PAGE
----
Unit 1012 Cover Photo

Unit 1012 Cover Photo

Thursday, April 20, 2017



I am not going to apologize for speaking the name of Jesus... If I have to sacrifice everything... I will. – Rachel Scott
AUTHOR: Rachel Joy Scott (August 5, 1981 – April 20, 1999) was an American student and the first murder victim of the Columbine High School massacre, which claimed the lives of 11 other students and a teacher as well as both perpetrators.
She has since been the subject of several books and is the inspiration for Rachel's Challenge, an international school outreach program and the most popular school assembly program in America. Its aim is to advocate Scott's belief, based on her life, her journals, and the contents of a two-page essay penned just a month before her murder entitled My Ethics; My Codes of Life which advocates her belief in compassion being "the greatest form of love humans have to offer".
Owing to the fact both Scott and Anne Frank died at a young age through the intolerance and hatred of others, and that both girls had written of their wishes to change the world for the better through the simple acts of love and kindness, parallels have been drawn by her uncle, among others, between the journals she wrote in her short lifespan and Anne Frank's The Diary of a Young Girl.


Rachel Scott in 1997
Columbine Remembered in New Movie on Faith, Hope, Forgiveness

Nearly two decades after her death at Columbine, Rachel Scott's faith is touching hearts and lives in a new movie about hope and forgiveness. 

Rachel Scott was just like any other 17-year-old. She worried about school, work, and graduating from high school. The life she knew came to a sudden halt in 1999 when Eric Harris and Dylan Klebold murdered her in the notorious Columbine shooting.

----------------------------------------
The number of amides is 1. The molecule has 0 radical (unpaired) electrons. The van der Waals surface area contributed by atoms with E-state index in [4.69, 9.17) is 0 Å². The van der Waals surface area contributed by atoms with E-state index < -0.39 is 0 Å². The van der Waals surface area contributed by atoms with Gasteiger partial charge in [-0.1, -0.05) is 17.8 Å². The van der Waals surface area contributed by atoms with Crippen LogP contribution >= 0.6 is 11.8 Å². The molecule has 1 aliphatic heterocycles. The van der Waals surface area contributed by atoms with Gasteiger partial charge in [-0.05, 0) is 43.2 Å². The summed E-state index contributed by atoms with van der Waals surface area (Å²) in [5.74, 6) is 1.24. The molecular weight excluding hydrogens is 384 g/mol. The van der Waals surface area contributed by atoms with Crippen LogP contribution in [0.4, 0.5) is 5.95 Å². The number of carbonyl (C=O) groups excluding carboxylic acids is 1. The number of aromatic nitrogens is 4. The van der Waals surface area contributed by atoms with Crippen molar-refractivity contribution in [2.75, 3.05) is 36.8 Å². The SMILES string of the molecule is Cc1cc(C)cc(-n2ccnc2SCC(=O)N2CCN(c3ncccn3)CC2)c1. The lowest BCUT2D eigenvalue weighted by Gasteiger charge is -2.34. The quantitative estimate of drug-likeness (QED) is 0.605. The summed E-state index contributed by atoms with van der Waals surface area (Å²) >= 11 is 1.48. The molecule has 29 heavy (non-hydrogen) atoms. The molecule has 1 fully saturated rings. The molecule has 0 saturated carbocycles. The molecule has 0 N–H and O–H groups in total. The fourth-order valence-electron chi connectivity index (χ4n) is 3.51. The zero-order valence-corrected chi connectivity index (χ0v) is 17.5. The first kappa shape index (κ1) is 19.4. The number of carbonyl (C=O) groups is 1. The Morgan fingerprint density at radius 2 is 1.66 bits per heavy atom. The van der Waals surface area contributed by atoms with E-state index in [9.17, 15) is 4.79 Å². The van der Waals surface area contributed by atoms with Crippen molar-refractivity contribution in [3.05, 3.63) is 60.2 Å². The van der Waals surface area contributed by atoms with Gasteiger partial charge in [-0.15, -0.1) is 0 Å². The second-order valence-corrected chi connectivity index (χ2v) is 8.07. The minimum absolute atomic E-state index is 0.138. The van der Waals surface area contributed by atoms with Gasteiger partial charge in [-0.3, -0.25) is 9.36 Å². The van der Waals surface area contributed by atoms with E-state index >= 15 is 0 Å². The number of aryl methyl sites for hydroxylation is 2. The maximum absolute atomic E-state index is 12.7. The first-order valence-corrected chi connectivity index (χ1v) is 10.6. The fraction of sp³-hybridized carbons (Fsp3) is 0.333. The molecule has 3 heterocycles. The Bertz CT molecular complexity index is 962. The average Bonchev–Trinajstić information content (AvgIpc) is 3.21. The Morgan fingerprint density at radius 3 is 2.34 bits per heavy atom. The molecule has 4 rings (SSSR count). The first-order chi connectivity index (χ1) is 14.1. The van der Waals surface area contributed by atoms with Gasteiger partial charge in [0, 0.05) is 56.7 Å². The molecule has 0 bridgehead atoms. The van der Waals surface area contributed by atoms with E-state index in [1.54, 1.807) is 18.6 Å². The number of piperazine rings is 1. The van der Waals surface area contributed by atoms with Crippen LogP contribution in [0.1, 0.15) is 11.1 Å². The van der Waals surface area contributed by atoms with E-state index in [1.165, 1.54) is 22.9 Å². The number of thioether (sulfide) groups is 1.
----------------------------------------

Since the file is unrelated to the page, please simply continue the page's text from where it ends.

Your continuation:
Scott was the first of 11 other students who were killed by their fellow classmates. Before she was fatally shot, one of the gunmen asked her if she believed in God. She answered 'yes' knowing she would pay for that answer with her life. 

Scott often wrote about her relationship with Jesus and desire for compassion in her journal. Years later, that journal is now the basis of a new film title I'm Not Ashamed. 

Although Scott is not alive today, her passion for those who do not know Christ is seen loud and clear in this movie.

"For the potential of this to reach the unreached, which was what her desire was – to see souls saved - I think she would think job well done," her mother Beth Nimmo told One News Now.

Nimmo believes her daughter's story is relevant to the spiritual battles in today's  classrooms. 

"Schools are a campus for the enemy," Nimmo stated. "It's an open playground for him, because so much of the Christian voice has been stifled there, and now only a student can have that voice. It's been stripped from any authority as far as teachers and administration go."

Rachel's story will debut in theatres in October.

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